09/21/05 — Fremont approves zoning change

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Fremont approves zoning change

By Jack Stephens
Published in News on September 21, 2005 1:45 PM

FREMONT -- A specialty health-care business will be coming to Fremont, after all.

The town board on Tuesday night approved a change in its zoning ordinance to allow the facility in the Rhodes Funeral Home building at 604 Memorial Church Road.

The Fremont Planning Board had recommended in August that the town board reject a request to change the zoning for the building from residential to general business, because it would have been "spot zoning." When the town board met Aug. 16, it tabled the matter.

In the meantime, the Planning Board recommended that the business be allowed as a conditional use in the residential zone.

When a public hearing was held Tuesday on the change, no one opposed it.

The new facility will be located in the same building and operated by Dr. Camellia R. Smith, the daughter of the owner of the funeral home, J.B. Rhodes of Goldsboro.

Town Administrator Kerry McDuffie said the interior of the building would be renovated extensively for the new business. The town board denied the rezoning request for the business as a formality.

Subdivision requests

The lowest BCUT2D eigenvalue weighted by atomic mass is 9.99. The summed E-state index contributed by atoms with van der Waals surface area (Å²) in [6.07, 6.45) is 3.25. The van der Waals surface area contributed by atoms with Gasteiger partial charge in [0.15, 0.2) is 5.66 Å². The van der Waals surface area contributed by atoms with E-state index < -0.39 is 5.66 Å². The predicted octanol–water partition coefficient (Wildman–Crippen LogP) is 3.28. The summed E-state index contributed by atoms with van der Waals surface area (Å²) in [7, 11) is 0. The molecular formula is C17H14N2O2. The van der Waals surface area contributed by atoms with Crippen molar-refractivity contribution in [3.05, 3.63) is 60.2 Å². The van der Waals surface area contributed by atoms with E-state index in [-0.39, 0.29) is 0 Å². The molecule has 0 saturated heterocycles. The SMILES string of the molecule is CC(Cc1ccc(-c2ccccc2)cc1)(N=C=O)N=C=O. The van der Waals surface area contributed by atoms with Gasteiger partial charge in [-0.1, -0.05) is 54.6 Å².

The town board approved two subdivision requests.

About nine-tenths of an acre along Pippin Street at Vance Street will be subdivided into four residential lots of about .22 acre each. John Meade of Bartlett Engineering of Wilson said the homes would be 1,100- to 1,300-square feet. Meade was representing Carl Heath.

RC Homes of Kinston also asked for a building permit for a triangle-shaped lot near Memorial Church and Hooks roads. McDuffie said the lot did not meet current standards but the Planning Board recommended a variance and the town board agreed.

Other business

*McDuffie said the new fire truck should be picked up soon. It might arrive in time for the Fire Department's 100th anniversary on Oct. 9.

*Public Works Director Tim Howell said the town sent about the same amount of wastewater to the Goldsboro sewer plant during the week of Hurricane Ophelia as it did the week before, indicating the town has corrected a big part of its inflow and infiltration problems.